Thursday, August 2, 2018

Communicating about Agung, how did that even happen?



At the end of 2017 I dropped everything in my life to communicate the Agung crisis online. Just me, my two cats, and my laptop at the kitchen table. All night, every night, for just over three months.

I am going over the notes that I took during the Agung crisis in order to prepare a talk that I will be giving at the Cities on Volcanoes conference next month. From the beginning, it was very clear to me that this was something that we, as a global volcanology community, need to learn from. During the crisis I took a lot of notes. I took screenshots of thank you messages (showing what was helpful), critics, hard questions, points of confusion, evolution of the eruption, and much more. This was all with the goal to one day learn from this experience so that the next time this happens, we will be better prepared (turns out it is already happening with the Kilauea eruption and USGS is doing a great job!). 

So, what the heck happened?

On 21 September, 2017, I was living in Pittsburgh trying to find a job so that I could stay in the country. I had just completed my volcanology PhD, and had been to a conference in Portland. I had no idea what I was going to do. I was watching meteorologists communicate on Twitter about the 2017 hurricanes and I was both impressed and concerned. Impressed at how well they were doing, and concerned that volcanology would have a similar situation and we would not be prepared for it. The situation I worried about was a volcanic crisis (increased unrest in a populated area) with intense international interest in the age of social media and 24-7 online media. This is something I had spent quite a lot of time thinking about and I had started to talk to other volcanologists about it. I did not, however, have any idea that Agung was about to happen. There is no way I could have.

On 22 September this was about to change. On the 20th I posted my first tweet about Agung. I did not think much of it. On the 21st I tweeted about Agung another two times. Just like I had many times with many other volcanoes since joining Twitter in 2013. On the 22nd I tweeted that the Alert Level had increased to IV out of IV This caught my attention. I knew this was potentially bad news for the locals, but I didn’t put a lot of thought into it beyond that. 

Note the 17 retweets. This was pretty normal attention for a tweet back then.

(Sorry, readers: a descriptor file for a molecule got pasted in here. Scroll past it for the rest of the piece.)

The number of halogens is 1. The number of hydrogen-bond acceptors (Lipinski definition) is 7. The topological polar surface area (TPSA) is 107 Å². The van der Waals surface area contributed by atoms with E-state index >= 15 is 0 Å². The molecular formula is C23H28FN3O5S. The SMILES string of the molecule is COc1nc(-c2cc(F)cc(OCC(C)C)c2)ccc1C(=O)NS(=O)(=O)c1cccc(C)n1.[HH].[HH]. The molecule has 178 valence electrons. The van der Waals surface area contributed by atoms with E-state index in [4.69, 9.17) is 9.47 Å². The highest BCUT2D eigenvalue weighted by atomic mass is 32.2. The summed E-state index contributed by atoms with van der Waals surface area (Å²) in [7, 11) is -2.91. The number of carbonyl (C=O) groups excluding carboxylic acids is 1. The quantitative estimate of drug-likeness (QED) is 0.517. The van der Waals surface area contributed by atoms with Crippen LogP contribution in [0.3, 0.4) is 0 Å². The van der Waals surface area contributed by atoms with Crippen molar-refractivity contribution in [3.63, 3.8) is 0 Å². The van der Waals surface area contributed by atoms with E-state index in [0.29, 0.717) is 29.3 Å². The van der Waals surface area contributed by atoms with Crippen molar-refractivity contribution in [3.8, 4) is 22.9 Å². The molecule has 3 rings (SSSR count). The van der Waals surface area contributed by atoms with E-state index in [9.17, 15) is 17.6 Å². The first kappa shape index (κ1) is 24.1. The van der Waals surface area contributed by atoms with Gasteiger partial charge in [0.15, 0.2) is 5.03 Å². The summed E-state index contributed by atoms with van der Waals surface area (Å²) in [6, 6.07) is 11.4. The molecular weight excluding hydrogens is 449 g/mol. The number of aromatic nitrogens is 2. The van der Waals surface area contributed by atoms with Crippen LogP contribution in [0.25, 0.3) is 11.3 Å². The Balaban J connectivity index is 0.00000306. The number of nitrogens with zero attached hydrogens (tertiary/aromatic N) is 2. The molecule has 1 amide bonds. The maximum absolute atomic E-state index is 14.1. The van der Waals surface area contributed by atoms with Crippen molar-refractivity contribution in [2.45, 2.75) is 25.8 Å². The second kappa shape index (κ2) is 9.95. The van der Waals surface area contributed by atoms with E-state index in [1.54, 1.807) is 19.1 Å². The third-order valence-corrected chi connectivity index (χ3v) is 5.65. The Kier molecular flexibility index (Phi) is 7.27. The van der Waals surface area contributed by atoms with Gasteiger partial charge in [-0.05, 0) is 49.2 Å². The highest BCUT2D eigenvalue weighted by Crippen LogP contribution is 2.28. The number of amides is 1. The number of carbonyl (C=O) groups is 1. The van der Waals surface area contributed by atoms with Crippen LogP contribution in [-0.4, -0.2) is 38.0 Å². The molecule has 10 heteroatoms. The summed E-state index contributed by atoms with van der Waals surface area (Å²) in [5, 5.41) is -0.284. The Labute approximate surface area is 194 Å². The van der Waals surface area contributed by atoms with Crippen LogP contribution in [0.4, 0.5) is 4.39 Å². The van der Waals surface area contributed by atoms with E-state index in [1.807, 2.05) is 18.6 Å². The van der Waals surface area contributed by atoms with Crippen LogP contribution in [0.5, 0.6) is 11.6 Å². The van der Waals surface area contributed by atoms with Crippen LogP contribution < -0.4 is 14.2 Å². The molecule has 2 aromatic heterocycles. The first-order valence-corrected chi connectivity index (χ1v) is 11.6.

A little before midnight that night I received a Facebook message from a Kiwi friend in Bali:

Is the Bali volcano going to explode?

I'm in Bali now

...

I'd rather rely on a better source than random mates/article on FB

I'm weird like that

He just told me: The volcano is imminent alert of eruption. Flights are getting canceled

I had not seen an alert for an imminent eruption... I started looking for more information. I could easily find fear-mongering articles that spelled out imminent doom, but nothing to back that up. I realized that in a potentially dangerous situation people could not find the right information. I was very, very concerned by this. I cared. A lot.

Agung had produced a deadly eruption a few decades earlier and no one knew what it was about to do (hindsight is great). People needed information. People in Bali needed information and people about to travel to Bali needed information. The media needed information. The world needed information. As experts, we have the information they need. As far as activity specifics go, that is all up to the official agency (CVGHM and BNPB in this case), but we can direct people to potentially life-saving information. What on Earth is a pyroclastic flow? A lahar? What is volcanic ash? What do people do to stay safe? Who should they be listening to? What do the words in the official warnings mean? As a trained volcanologist sitting there with this information, I felt a responsibility to share it. Even to my small Twitter following at the time.

There were two large issues with this situation: 1) Unless you are Indonesian, chances are you don’t know where to get the official information or what websites to trust (USGS, GNS, IVHHN); 2) for the local websites, we can use online translation services to translate the information into English but there were some key words that did not translate correctly, changing the meaning of the message.